The motifs of social, religious and political repression, xenophobia and patriarchal dominance have reverberated down the ages in Spain, appearing in Golden Age picaresque novels, Aladaraca’s El ángel del hogar and becoming politicized in 19th century bourgeois ideology and Francoist edicts. 

In comparatively recent memory, Spain was essentially isolationist and was politically ostracised by many of its more progressive and liberal Northern European neighbours, as the country spent 36 years under a military and misogynistic dictatorship. At the time, a common saying which somewhat illumines the views of Spain by more democratic and capitalist countries, suggested that: “África empieza en los Pirineos,” [roughly translated as “Africa begins at the Pyrenees”] (DiFrancesco, 2015) and female rights and representations in society and the arts were notably scarce.

In spite of the alleged move towards open, democratic, egalitarian and forward-thinking politics in the postmillennial EU-minded Spain, female immigrant representation in a significant proportion of recent cultural publication is still predominantly that of the exotic, the pathetic or the visually fetishistic and spectres of paternalism remain in the sociological mindset.

In pursuit of a coherent and collective female memory, it is difficult to pinpoint, since the female (perhaps especially the female immigrant) often appears merely voyeuristically. Nevertheless, my research has been conducted by examining aesthetic, sociocultural and philosophical variation in the portrayals of female immigrants in postmillennial Spanish films, novels, documentaries and empirical sociological data and through these cultural investigations, certain representational trends have emerged.

Female immigrants regularly appear as generic and two-dimensional characters whose presence allows the author or commentator to broach just one more trending issue or sensationalise a storyline. This issue is often introduced as one of many, prohibiting the possibility of any lasting reader empathy or intrigue for resolution (as in some of Goytisolo’s latter work), and often female narrative itself comprises one amongst many others in a series of varyingly brief introductions of female characters (as in Los besos en el pan by Almudena Grandes and the film Princesas).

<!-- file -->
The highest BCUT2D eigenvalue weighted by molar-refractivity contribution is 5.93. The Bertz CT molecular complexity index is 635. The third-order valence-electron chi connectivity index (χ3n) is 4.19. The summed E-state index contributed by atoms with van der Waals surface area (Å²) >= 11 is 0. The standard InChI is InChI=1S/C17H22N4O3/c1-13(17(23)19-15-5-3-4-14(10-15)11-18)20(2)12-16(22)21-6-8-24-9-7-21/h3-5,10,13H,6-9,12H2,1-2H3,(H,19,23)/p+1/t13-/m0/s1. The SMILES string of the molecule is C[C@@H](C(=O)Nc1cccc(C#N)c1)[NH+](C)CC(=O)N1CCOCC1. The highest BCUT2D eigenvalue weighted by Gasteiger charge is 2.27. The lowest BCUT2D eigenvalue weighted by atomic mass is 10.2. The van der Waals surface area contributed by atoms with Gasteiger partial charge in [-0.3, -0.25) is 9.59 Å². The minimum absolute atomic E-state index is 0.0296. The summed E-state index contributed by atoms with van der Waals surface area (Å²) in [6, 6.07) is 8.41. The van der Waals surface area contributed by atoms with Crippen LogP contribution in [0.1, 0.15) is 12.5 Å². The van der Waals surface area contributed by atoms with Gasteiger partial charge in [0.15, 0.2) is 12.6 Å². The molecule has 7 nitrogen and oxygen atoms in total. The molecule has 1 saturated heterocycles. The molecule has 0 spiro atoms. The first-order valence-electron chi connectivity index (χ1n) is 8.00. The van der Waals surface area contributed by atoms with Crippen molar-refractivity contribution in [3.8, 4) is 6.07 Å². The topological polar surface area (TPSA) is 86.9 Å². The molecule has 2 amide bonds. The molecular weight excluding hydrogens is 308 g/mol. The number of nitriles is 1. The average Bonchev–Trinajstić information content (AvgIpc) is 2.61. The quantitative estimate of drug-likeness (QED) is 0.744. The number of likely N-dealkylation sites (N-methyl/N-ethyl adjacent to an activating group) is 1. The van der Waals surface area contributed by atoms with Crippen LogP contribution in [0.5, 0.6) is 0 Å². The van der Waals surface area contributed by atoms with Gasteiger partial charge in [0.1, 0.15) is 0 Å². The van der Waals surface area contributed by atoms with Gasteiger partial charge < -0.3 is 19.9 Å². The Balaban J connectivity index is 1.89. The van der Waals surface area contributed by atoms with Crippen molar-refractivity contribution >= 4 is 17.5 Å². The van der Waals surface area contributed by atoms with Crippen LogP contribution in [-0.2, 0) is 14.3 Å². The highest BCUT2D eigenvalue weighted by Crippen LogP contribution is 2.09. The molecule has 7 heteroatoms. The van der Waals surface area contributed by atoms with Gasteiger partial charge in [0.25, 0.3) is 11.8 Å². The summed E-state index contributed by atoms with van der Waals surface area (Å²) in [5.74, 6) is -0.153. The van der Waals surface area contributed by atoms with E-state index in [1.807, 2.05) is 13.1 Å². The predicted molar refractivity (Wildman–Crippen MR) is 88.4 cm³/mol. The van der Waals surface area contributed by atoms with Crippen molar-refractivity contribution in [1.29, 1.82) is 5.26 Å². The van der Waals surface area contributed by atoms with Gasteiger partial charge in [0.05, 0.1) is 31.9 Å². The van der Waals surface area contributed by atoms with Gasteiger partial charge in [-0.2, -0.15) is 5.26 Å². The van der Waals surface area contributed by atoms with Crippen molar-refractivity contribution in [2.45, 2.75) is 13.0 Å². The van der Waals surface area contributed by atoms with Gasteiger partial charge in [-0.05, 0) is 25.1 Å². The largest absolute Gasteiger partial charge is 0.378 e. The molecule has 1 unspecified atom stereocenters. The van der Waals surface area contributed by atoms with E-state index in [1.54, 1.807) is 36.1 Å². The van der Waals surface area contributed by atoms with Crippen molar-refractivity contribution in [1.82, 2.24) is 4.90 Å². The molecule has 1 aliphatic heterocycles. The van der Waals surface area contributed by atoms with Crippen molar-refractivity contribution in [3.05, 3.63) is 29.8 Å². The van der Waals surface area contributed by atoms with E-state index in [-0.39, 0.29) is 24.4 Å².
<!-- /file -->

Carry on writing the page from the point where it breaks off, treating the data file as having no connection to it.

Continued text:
Furthermore, coming from a historically male-dominated literary tradition, there is an overall majority of indigenous male-authored output on feminist and immigrant literature and criticism on works which broach the issues I am researching. This statistic is notable, considering the contradictory sociological data, which points towards an increasing ratio of immigrant females in the population.

This initial observation seems to suggest that would-be female authors, artists, commentators and directors seem largely to "accept the fact of being an outsider, they pose willingly as the “other,”” (Oppermann, 1994). However, with such a variation in the make-up of the authorship, it will prove interesting to investigate whether there are any notable signs to the contrary and whether there is, in fact, a forward-thinking agenda in Spanish literary and artistic output.

In both visual and literary genres, character introductions, scene imagination and evaluative descriptions of female protagonists employ symbolic metaphors, similes and adjectives to poeticise them and the effects of these introductions immediately establish their likelihood or otherwise of success as individuals or as representatives of the female condition in general.

Women are frequently presented in a multisensory manner, either as or alongside material items: thus readers are led to imagine them through the prism of allegory, possessions, colourful clothing and religious iconography.

One effect of this allegory, whether intentional or otherwise, is to cast women in a capitalist, consumerist world, where they are either shell-like shoppers without moral depth and independent gravitas or, more often, items to be consumed and cast aside.

In many such instances, female characterisation, embarked upon through the lens of the consumerist goods and the false hopes of capitalist consumerism, halts without giving them true personal embodiment and attention switches back to the male experience.

Whilst more female-produced novels and films are available for public consumption, figures for popularity levels and market sales success also continue to show a national predisposition to lean towards male literature.

With an eye towards potential social trend changes, however, it is interesting to note that one of the most talked about new authors of the last 5-10 years has been Najat El Hachmi, an author who represents the marginalised in four key ways: she is a female, an Amazigh Moroccan, an immigrant and a Catalan author. Perhaps the public’s increasing awareness of her thoughts and publications does begin to indicate a long-awaited shift in cultural politics.